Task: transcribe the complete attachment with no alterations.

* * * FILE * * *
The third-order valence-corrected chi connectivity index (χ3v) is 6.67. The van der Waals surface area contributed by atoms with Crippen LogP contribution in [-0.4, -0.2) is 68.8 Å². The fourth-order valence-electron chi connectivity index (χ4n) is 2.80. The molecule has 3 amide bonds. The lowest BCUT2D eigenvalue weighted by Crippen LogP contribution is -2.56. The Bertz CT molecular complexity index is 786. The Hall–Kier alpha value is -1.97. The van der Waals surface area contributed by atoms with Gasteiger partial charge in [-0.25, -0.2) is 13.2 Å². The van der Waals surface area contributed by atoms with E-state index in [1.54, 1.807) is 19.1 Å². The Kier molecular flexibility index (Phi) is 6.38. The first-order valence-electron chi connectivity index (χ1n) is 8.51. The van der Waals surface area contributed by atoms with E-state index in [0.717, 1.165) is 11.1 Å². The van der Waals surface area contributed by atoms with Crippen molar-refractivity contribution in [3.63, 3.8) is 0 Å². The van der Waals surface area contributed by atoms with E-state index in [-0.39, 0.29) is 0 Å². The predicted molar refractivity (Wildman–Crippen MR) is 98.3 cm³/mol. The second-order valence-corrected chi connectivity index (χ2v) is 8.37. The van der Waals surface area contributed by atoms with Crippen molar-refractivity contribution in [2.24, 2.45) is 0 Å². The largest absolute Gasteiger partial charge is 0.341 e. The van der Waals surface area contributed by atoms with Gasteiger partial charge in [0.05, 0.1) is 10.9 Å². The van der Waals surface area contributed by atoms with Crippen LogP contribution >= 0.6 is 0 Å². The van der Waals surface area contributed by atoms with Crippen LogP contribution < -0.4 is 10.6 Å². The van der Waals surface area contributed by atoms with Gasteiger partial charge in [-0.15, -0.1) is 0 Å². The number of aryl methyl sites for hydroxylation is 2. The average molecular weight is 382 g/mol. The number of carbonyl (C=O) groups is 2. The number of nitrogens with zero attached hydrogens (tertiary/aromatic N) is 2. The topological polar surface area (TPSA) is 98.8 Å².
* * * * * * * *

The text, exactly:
The third-order valence-corrected chi connectivity index (χ3v) is 6.67. The van der Waals surface area contributed by atoms with Crippen LogP contribution in [-0.4, -0.2) is 68.8 Å². The fourth-order valence-electron chi connectivity index (χ4n) is 2.80. The molecule has 3 amide bonds. The lowest BCUT2D eigenvalue weighted by Crippen LogP contribution is -2.56. The Bertz CT molecular complexity index is 786. The Hall–Kier alpha value is -1.97. The van der Waals surface area contributed by atoms with Gasteiger partial charge in [-0.25, -0.2) is 13.2 Å². The van der Waals surface area contributed by atoms with E-state index in [1.54, 1.807) is 19.1 Å². The Kier molecular flexibility index (Phi) is 6.38. The first-order valence-electron chi connectivity index (χ1n) is 8.51. The van der Waals surface area contributed by atoms with E-state index in [0.717, 1.165) is 11.1 Å². The van der Waals surface area contributed by atoms with Crippen molar-refractivity contribution in [3.63, 3.8) is 0 Å². The van der Waals surface area contributed by atoms with E-state index in [-0.39, 0.29) is 0 Å². The predicted molar refractivity (Wildman–Crippen MR) is 98.3 cm³/mol. The second-order valence-corrected chi connectivity index (χ2v) is 8.37. The van der Waals surface area contributed by atoms with Crippen molar-refractivity contribution in [2.24, 2.45) is 0 Å². The largest absolute Gasteiger partial charge is 0.341 e. The van der Waals surface area contributed by atoms with Gasteiger partial charge in [0.05, 0.1) is 10.9 Å². The van der Waals surface area contributed by atoms with Crippen LogP contribution >= 0.6 is 0 Å². The van der Waals surface area contributed by atoms with Crippen LogP contribution < -0.4 is 10.6 Å². The van der Waals surface area contributed by atoms with Gasteiger partial charge in [-0.15, -0.1) is 0 Å². The number of aryl methyl sites for hydroxylation is 2. The average molecular weight is 382 g/mol. The number of carbonyl (C=O) groups is 2. The number of nitrogens with zero attached hydrogens (tertiary/aromatic N) is 2. The topological polar surface area (TPSA) is 98.8 Å².